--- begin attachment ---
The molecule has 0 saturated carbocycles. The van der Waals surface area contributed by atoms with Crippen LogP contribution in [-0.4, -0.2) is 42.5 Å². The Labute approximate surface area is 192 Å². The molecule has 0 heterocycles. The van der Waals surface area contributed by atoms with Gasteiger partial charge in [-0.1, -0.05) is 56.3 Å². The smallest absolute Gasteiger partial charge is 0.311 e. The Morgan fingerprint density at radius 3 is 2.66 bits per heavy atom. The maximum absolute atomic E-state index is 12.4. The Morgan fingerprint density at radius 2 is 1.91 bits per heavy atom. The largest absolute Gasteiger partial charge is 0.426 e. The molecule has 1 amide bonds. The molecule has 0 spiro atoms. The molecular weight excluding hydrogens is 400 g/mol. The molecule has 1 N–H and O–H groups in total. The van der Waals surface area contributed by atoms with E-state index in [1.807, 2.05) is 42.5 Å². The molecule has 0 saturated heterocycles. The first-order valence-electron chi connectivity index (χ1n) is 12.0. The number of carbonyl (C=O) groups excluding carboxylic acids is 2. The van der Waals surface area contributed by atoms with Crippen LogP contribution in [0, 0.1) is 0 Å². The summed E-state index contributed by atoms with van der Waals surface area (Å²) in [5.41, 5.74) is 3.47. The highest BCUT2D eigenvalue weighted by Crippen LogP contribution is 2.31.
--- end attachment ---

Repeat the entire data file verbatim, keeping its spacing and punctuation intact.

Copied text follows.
The molecule has 0 saturated carbocycles. The van der Waals surface area contributed by atoms with Crippen LogP contribution in [-0.4, -0.2) is 42.5 Å². The Labute approximate surface area is 192 Å². The molecule has 0 heterocycles. The van der Waals surface area contributed by atoms with Gasteiger partial charge in [-0.1, -0.05) is 56.3 Å². The smallest absolute Gasteiger partial charge is 0.311 e. The Morgan fingerprint density at radius 3 is 2.66 bits per heavy atom. The maximum absolute atomic E-state index is 12.4. The Morgan fingerprint density at radius 2 is 1.91 bits per heavy atom. The largest absolute Gasteiger partial charge is 0.426 e. The molecule has 1 amide bonds. The molecule has 0 spiro atoms. The molecular weight excluding hydrogens is 400 g/mol. The molecule has 1 N–H and O–H groups in total. The van der Waals surface area contributed by atoms with E-state index in [1.807, 2.05) is 42.5 Å². The molecule has 0 saturated heterocycles. The first-order valence-electron chi connectivity index (χ1n) is 12.0. The number of carbonyl (C=O) groups excluding carboxylic acids is 2. The van der Waals surface area contributed by atoms with Crippen LogP contribution in [0, 0.1) is 0 Å². The summed E-state index contributed by atoms with van der Waals surface area (Å²) in [5.41, 5.74) is 3.47. The highest BCUT2D eigenvalue weighted by Crippen LogP contribution is 2.31.